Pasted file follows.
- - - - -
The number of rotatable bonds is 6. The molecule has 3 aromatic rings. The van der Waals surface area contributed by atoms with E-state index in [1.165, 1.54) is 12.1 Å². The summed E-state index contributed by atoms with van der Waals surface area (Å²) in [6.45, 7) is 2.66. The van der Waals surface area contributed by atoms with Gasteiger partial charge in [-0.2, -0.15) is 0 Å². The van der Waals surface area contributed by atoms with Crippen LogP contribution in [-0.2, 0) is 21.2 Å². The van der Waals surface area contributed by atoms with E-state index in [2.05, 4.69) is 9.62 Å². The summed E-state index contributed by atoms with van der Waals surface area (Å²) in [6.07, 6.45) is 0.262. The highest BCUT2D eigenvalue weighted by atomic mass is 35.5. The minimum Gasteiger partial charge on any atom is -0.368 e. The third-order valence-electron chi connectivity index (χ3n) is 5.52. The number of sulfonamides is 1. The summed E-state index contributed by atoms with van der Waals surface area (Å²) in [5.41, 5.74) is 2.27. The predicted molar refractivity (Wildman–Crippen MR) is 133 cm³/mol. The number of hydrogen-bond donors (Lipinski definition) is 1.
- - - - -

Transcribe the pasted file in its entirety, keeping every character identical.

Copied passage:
The number of rotatable bonds is 6. The molecule has 3 aromatic rings. The van der Waals surface area contributed by atoms with E-state index in [1.165, 1.54) is 12.1 Å². The summed E-state index contributed by atoms with van der Waals surface area (Å²) in [6.45, 7) is 2.66. The van der Waals surface area contributed by atoms with Gasteiger partial charge in [-0.2, -0.15) is 0 Å². The van der Waals surface area contributed by atoms with Crippen LogP contribution in [-0.2, 0) is 21.2 Å². The van der Waals surface area contributed by atoms with E-state index in [2.05, 4.69) is 9.62 Å². The summed E-state index contributed by atoms with van der Waals surface area (Å²) in [6.07, 6.45) is 0.262. The highest BCUT2D eigenvalue weighted by atomic mass is 35.5. The minimum Gasteiger partial charge on any atom is -0.368 e. The third-order valence-electron chi connectivity index (χ3n) is 5.52. The number of sulfonamides is 1. The summed E-state index contributed by atoms with van der Waals surface area (Å²) in [5.41, 5.74) is 2.27. The predicted molar refractivity (Wildman–Crippen MR) is 133 cm³/mol. The number of hydrogen-bond donors (Lipinski definition) is 1.